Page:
Evolution of the Kandyan Vina of Sri Lanka with Special Reference to the Contemporary Usage


  • I. Dehideniya Department of Musicology, University of Visual and Performing Arts, Sri Lanka


The string instrument, the Kandyan vina (Uḍaraṭa Vīṇā), once portrayed in the book by John Davy as “Venah”, shares close resemblance with the Coconut shell fiddle instruments in India, in terms of their inherent form, structure, cultural peculiarities and playing posture. Such similarities serve to confirm that the prototypic musical instrument – the Kandyan vina, originated from the Coconut shell fiddle instruments of India. According to sources, the prototype instrument of the Kandyan vina arrived with the gypsy groups who migrated to Sri Lanka from Andhra Pradesh or Tamil Nadu during the Kandy period of 1600-1750 AD. Since then, until 1980-1990 AD, the prototype instrument was developed by the influence of the Western musical instruments and musical intelligence, available material, creative methods inherent in the aristocratic, villagers, beggars, Veddas, and gypsy communities. Therefore, the rise of the Kandyan vina is proven to have originated within Sri Lanka as a unique native string instrument. Research objectives of this study are: firstly, to re-introduce a native string instrument according to its true historic trails; secondly, a modern Kandyan vina is constructed using the modified knowledge discovered through exploring the ancient Kandyan vina instruments; and thirdly, to assimilate knowledge of a musical instrument based on its historical literature and archaeological data from an Archaeomusicological perspective. With this in mind, Frescoes/murals, artefacts, legal documents and primary books were used as the primary sources, while journal articles and secondary books were used as secondary sources.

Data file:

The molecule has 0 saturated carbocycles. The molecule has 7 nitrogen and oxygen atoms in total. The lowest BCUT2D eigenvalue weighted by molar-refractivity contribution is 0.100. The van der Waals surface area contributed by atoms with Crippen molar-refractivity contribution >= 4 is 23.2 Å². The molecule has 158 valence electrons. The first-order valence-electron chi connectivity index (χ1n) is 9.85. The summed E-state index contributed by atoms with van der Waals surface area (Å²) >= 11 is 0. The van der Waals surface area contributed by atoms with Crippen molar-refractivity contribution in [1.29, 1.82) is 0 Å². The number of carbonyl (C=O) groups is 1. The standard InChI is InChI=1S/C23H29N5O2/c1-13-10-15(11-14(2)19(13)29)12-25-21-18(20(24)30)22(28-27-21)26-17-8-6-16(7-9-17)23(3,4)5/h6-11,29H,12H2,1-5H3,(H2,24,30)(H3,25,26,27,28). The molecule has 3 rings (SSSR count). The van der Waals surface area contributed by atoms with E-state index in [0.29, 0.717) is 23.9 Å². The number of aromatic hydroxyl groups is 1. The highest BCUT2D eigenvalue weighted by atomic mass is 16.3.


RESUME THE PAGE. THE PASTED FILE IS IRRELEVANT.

DOI: http://doi.org/10.31357/fhss/vjhss.v07i01.08